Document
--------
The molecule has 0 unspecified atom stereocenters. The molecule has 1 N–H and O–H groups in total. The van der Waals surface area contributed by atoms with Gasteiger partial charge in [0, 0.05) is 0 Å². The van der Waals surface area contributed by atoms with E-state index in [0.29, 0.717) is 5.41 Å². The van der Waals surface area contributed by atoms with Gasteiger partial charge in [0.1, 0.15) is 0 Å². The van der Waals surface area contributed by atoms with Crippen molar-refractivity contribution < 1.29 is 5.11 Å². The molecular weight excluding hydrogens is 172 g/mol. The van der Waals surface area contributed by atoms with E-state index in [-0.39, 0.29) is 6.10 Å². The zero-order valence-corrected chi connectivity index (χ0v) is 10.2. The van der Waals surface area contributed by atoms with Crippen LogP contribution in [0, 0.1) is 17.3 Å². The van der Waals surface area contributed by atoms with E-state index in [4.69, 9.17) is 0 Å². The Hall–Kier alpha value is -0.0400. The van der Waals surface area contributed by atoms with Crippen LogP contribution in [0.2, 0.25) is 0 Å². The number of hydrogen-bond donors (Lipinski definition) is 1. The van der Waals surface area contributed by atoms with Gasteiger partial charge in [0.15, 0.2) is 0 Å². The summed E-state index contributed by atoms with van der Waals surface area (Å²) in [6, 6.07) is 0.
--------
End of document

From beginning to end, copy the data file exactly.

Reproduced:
The molecule has 0 unspecified atom stereocenters. The molecule has 1 N–H and O–H groups in total. The van der Waals surface area contributed by atoms with Gasteiger partial charge in [0, 0.05) is 0 Å². The van der Waals surface area contributed by atoms with E-state index in [0.29, 0.717) is 5.41 Å². The van der Waals surface area contributed by atoms with Gasteiger partial charge in [0.1, 0.15) is 0 Å². The van der Waals surface area contributed by atoms with Crippen molar-refractivity contribution < 1.29 is 5.11 Å². The molecular weight excluding hydrogens is 172 g/mol. The van der Waals surface area contributed by atoms with E-state index in [-0.39, 0.29) is 6.10 Å². The zero-order valence-corrected chi connectivity index (χ0v) is 10.2. The van der Waals surface area contributed by atoms with Crippen LogP contribution in [0, 0.1) is 17.3 Å². The van der Waals surface area contributed by atoms with E-state index in [4.69, 9.17) is 0 Å². The Hall–Kier alpha value is -0.0400. The van der Waals surface area contributed by atoms with Crippen LogP contribution in [0.2, 0.25) is 0 Å². The number of hydrogen-bond donors (Lipinski definition) is 1. The van der Waals surface area contributed by atoms with Gasteiger partial charge in [0.15, 0.2) is 0 Å². The summed E-state index contributed by atoms with van der Waals surface area (Å²) in [6, 6.07) is 0.